Amazon ordered to pay $300 million by EU over ‘illegal tax advantage’

Edited by walterp on . Posted in Business, Law and Order

According to the European Commission, Amazon received tax advantages between 2006 and 2014.

The European Commission opened its investigation into Amazon (AMZN) and Luxembourg’s tax arrangements in October 2014. In it, the Commission alleged that the U.S. online retail giant benefited from a sweetheart tax deal with Luxembourg that amounted to state aid. Luxembourg is Amazon’s European hub.

Luxembourg and U.S. technology companies have been at the center of the Commission’s probes into tax affairs and antitrust. Last year, the EU ordered Ireland to recover 13 billion euros in back taxes from Apple (AAPL). The Commission is also looking into the tax deal between McDonald’s (MCD) and Luxembourg.

The EU has promised to scrutinize tax arrangements between large mulitnationals and the bloc’s member states. This case is likely to increase tensions between Europe and the U.S. After the Commission’s decision on Apple, Chief Executive Tim Cook denounced it as “total political crap.” The Amazon tax ruling is also set against a push by President Donald Trump to come up with a money repatriation plan for U.S. firms with big cash piles abroad.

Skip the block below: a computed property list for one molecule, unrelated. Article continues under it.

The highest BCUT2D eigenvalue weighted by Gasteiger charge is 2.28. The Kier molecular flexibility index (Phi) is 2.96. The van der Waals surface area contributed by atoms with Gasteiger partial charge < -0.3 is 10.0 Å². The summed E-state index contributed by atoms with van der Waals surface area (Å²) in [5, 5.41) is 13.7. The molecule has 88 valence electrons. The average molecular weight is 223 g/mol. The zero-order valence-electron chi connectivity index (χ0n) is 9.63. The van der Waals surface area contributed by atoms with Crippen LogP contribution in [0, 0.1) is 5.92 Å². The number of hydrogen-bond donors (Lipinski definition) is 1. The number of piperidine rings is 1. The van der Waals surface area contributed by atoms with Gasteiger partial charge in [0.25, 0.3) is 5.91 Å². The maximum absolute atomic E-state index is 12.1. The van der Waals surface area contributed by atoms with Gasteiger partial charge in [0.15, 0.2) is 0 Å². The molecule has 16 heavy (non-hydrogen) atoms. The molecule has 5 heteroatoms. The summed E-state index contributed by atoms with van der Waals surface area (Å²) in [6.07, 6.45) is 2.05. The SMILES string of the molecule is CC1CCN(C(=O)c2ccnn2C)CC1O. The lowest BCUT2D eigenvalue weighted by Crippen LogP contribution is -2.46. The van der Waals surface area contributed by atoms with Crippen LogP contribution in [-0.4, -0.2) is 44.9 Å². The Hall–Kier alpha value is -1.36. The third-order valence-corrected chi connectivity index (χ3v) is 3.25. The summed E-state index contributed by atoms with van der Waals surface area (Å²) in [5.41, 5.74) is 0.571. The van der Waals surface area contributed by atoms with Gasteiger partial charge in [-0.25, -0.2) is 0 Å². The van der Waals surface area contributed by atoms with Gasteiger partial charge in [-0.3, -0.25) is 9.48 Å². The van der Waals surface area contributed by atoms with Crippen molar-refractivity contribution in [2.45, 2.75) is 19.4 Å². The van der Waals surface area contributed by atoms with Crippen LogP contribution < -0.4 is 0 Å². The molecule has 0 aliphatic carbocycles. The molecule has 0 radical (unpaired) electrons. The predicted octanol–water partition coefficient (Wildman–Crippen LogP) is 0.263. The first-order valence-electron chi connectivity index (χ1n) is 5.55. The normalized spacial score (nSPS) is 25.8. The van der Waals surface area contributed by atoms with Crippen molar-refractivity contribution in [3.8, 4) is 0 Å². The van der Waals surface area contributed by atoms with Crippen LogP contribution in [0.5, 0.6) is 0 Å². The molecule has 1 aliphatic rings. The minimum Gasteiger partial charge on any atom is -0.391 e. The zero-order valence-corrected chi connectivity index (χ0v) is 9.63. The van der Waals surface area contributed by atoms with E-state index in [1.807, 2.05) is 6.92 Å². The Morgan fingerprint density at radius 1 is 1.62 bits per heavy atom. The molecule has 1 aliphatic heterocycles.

At the heart of the EU’s investigation into Amazon is its network of subsidiaries in Europe and so-called transfer pricing. That is the price of goods that one subsidiary of a company sells to another subsidiary under the same corporation. This in itself is not illegal. But what is illegal is if this transfer of goods is mis-priced, therefore affecting the profits a company makes, and subsequently how much tax it pays.

In 2004, Amazon restructured its operations to create Amazon EU Sarl, which was its European operating headquarters. Amazon EU Sarl pays a royalty to the parent company in Europe for use of intellectual property. But that parent company is a limited liability partnership which is not subject to corporate tax in Luxembourg.

The Amazon ruling could be embarrassing for Jean-Claude Juncker, the current president of the European Commission, who was Luxembourg’s prime minister between 1995 and 2013.


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